Australian government to fast-track gas projects in new pro-business blueprint

Despite the increasingly disastrous impacts of climate change, primarily driven by fossil fuel emissions, the Australian Labor government pledged to a big business gathering yesterday to “streamline” approvals of new gas and other mining projects.

Australian Treasurer Jim Chalmers. [Photo: ABC News]

Treasurer Jim Chalmers also appealed for backing from the Liberal-National Coalition, as well as from the mining giants, for the dismantling of supposed regulatory “red tape” on business more broadly. In doing so, he signalled the government’s push for a bipartisan front to satisfy the demands of the corporate ruling class in the leadup to the next federal election.

Under the slogan of “Labor is modernising the economy,” Chalmers laid out a series of proposals for an even further pro-business program than that already implemented by Prime Minister Anthony Albanese’s government, spearheaded by the fast-tracking of new mines.

Chalmers made his pitch at the Australian Financial Review Business Summit 2024 in Sydney, winning a favourable response from mining executives at the event, including Woodside chief executive Meg O’Neil and BHP president Geraldine Slattery.

Mining and energy conglomerates operating in Australia and internationally are making superprofits from the global surge in prices fuelled by the US-NATO war against Russia in Ukraine. But they are insisting on ever-greater concessions and faster approvals for their operations.

Chalmers said the Labor government had met the demands made by the Coalition to speed up the environmental approvals process for mining projects. In return, he urged the Coalition to quickly pass legislation for watered-down changes to the Petroleum Resources Rent Tax (PRRT).

The government’s proposed PRRT changes would only bring forward $2.4 billion in this tax on some oil and gas mining operations over the next four years. This is a relatively miniscule amount compared to the huge profits being extracted each year.

Mining profits made in Australia grew 89 percent from the end of 2019, reaching $295 billion in 2022, or over 12 percent of the country’s gross domestic product, underscoring Australian capitalism’s dependence on resource exports.

This bonanza has also been at the expense of workers. The share of mining revenues going to workers, in the form of wages and other labour compensation, has halved, falling from 13 percent in 2015 to just 6 percent in 2022.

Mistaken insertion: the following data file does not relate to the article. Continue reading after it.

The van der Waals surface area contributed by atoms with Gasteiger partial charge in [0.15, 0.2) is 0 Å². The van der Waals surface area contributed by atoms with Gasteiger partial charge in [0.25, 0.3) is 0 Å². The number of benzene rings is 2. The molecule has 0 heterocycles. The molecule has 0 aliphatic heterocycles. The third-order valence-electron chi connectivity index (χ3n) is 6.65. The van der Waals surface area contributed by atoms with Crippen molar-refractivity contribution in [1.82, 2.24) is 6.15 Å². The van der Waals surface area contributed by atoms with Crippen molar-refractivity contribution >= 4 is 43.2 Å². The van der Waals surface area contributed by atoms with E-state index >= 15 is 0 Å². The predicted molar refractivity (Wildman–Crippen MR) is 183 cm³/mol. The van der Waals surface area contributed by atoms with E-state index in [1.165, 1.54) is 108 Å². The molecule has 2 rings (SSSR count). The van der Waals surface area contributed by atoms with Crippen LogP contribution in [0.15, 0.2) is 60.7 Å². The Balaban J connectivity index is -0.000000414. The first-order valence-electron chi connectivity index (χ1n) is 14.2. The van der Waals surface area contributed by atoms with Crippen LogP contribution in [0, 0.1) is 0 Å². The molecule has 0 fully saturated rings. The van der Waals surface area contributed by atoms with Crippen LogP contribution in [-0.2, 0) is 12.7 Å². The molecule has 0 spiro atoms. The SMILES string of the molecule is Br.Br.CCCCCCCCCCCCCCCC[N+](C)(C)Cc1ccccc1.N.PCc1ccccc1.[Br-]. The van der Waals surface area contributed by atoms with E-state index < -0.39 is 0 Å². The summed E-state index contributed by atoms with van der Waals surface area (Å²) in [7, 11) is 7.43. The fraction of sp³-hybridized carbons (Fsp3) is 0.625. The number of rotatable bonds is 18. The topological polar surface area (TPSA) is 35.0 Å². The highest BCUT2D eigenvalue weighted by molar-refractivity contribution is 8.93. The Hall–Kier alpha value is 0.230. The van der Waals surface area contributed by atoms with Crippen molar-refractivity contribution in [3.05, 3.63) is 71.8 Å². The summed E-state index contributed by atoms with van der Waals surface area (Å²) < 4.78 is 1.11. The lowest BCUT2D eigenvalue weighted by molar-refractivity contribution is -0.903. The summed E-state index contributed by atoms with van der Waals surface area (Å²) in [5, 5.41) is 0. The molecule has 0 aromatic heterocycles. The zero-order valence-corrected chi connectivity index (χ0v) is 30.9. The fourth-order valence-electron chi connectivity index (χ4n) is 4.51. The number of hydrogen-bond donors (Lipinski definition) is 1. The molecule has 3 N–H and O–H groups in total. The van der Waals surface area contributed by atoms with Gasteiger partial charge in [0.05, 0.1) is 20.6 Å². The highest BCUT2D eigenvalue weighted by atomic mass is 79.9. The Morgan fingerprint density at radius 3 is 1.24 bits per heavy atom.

Chalmers said he had met Coalition preconditions for its support of the new project approval processes, including changes to regulations “to provide clarity on consultation requirements and restart offshore gas investment…

“In recent days, I’ve written back to the Shadow Treasurer [Angus Taylor] and Senator [Susan] McDonald regarding the PRRT, to assure them that some of the changes to environmental approval processes they are seeking to negotiate are already happening.”

Chalmers emphasised the government’s stepped-up commitment to meeting the requirements of the energy conglomerates. “We understand and value the contribution the mining and resources sector makes to our national economy and our changes will strengthen this sector,” he said.

“We’re looking to improve and streamline a range of approvals and regulatory processes. Including through reforms to streamline the Environmental Protection and Biodiversity Conservation process and make sensible changes to the petroleum resource rent tax (PRRT)…

“Our changes will… provide industry and investors the certainty they need to invest in sufficient supply of domestic gas and ensure Australia remains a reliable international supplier and investment partner.”

Chalmers presented the changes as showing the government’s support for the importance of gas during the transition to cleaner energy sources. In reality, the opening up of new long-term gas projects, both offshore and onshore, will add to greenhouse gas emissions for decades to come.